In the museum in Santiago is this painting of the Battle of Chacabuco, evidently the decisive battle of the war of Chilean Independance. The General in the foreground is Bernard O'Higgins. There are statues of him all over Chile, as well as a number of rather grand streets.
The rather Fascist looking new University on the Plaza D'Italia.
Santiago from San Cristobal, the Andes dimly visible through the attractive smog. Santiago is in a basin in the mountains, and in summer is notoriously smoggy. It was over 30 degrees too.
A very old South American mummy.
Sailing further south, it got colder and we passed many volcanoes, like this one.
Glaciers also put in an appearance once we got to Patagonia.
Some of them were quite big.
The wreck of a WW2 troop transport near the Magellan Strait.
We finally made it to Punta Arenas on the Magellan Strait. If ever there was windswept hell-hole, it was here. The original colonists all died of starvation as nothing would grow. This is a Chilean arctic survey ship.
An unexpected surprise was finding HMS Beagle! Only a replica, but even so...
It was an excellent repro, and shockingly small (around 90 feet).
It looked rather good from the beach.
This is one of the launches.
Another repro was this Caravel, Magellans 'Nao Victoria'. It was also tiny, only 75 feet long.
Demonstrating how to operate the breech loading swivel gun.
My trusty assistant managed to never remove her finger from the lens.
Ready to fire. No health and safety here (and there really wasn't, we clambered all over and into these ships, I could have gone up the rigging if I'd been so inclined).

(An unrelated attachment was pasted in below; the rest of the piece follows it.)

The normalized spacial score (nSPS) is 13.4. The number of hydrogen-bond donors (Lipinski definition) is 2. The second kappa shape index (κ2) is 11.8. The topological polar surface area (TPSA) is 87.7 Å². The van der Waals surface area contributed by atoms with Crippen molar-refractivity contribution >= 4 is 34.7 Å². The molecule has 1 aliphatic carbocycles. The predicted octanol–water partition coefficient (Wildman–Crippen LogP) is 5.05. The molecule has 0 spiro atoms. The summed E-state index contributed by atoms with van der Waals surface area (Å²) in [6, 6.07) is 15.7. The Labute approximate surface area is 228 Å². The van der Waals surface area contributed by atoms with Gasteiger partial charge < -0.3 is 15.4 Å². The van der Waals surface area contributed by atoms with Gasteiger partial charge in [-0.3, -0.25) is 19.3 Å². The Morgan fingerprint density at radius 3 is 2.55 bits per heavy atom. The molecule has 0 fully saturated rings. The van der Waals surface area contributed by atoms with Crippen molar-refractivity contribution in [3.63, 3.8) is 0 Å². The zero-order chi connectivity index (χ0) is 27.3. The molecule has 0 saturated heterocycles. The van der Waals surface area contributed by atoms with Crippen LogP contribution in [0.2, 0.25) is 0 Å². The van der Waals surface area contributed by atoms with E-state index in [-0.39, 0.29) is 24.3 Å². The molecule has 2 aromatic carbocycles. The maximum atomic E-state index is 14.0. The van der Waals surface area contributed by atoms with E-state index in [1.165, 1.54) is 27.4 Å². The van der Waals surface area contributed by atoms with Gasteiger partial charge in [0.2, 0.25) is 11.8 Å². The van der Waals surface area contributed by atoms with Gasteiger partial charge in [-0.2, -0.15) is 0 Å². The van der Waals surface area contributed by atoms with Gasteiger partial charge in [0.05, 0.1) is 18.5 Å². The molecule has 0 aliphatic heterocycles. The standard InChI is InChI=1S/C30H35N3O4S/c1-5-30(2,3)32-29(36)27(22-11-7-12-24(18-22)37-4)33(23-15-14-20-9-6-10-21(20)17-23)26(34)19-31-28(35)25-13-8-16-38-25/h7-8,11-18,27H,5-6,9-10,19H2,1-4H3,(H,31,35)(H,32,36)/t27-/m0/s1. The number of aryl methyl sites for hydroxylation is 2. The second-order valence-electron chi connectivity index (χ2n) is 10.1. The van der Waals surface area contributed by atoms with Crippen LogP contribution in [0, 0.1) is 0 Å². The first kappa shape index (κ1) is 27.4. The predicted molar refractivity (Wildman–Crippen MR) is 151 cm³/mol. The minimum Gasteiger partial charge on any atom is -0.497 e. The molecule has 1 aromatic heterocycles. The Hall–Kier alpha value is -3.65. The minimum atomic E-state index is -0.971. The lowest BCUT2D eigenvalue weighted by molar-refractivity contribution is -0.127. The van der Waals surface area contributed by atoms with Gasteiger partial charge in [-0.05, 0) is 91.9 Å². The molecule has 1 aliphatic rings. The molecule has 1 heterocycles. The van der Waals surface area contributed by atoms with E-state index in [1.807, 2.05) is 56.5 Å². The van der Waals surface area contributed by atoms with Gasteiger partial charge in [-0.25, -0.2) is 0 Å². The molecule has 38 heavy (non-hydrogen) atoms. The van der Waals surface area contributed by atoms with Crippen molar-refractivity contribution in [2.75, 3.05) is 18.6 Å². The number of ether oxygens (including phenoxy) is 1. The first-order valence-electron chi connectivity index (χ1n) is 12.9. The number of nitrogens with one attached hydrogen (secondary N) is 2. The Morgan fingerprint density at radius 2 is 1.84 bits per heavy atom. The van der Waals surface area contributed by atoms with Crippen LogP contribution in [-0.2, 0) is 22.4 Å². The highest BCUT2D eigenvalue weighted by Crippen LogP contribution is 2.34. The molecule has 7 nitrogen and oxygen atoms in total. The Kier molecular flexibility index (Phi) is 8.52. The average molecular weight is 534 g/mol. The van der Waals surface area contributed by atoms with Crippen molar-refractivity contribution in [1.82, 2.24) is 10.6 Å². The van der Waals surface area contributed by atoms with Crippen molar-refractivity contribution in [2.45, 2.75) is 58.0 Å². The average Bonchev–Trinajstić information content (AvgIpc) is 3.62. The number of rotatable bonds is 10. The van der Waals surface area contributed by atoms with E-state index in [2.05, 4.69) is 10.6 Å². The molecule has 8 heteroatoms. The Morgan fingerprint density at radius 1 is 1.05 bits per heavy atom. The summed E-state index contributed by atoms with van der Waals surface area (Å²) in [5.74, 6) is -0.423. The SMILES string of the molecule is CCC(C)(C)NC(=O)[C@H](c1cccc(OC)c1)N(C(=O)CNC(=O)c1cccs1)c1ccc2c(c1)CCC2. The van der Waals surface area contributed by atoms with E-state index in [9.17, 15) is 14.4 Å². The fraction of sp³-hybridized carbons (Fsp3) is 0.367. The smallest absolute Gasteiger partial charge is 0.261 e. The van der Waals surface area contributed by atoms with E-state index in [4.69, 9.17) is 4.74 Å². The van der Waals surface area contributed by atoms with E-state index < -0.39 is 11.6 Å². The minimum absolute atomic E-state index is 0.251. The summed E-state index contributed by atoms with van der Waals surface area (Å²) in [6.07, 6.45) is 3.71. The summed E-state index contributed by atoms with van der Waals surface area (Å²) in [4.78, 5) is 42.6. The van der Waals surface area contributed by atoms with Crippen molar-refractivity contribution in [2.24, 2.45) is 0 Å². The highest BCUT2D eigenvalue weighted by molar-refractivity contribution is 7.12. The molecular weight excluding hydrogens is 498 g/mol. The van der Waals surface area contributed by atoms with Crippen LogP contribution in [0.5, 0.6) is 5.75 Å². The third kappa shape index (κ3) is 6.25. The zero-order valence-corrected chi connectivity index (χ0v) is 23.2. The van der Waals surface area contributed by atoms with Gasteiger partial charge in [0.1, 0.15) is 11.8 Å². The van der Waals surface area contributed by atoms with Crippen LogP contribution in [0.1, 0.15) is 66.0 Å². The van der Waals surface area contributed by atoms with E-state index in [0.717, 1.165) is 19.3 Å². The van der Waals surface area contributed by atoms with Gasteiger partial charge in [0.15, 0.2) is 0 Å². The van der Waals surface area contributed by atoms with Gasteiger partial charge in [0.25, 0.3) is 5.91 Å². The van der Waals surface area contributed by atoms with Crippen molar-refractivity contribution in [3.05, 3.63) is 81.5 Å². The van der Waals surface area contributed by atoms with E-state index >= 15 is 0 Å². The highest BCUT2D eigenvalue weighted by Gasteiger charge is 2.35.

This is a repro of Shackletons lifeboat from the Endurance. It was also tiny, I really can't imagine navigating 30 foot seas in this.
There was an excellent display about Shackletons expedition in both Spanish and English.
Just to show we were there.
This beached ship was just down the coast. Although it doesn't look it, there was a howling gale (it blew all the clouds away) and all the sailings of smaller ships from the port were cancelled.
General O'Higgins again.
Down in Tierra Fuego, this is the Beagle Strait, one of the most desolate places I've ever been. We didn't see another human for two entire days, and just one other ship. There was hardly even any vegetation, although plenty of wildlife (seals, dolphins, whales), and lots of glaciers.
The howling gale was getting worse and the Captain was keen to get over to Argentina as fast as possible, so we skirted Cape Horn and pressed on through the channel in daylight. We passed Desolation Island (of Aubrey and Maturing fame) on the way.
Richard Burton in Where Eagles Dare? Maybe not.
The Chilean/Argentine border was marked by this Chilean listening post, the first settlement we saw in two days. In the channel we we sheltered from the storm and it was dead calm.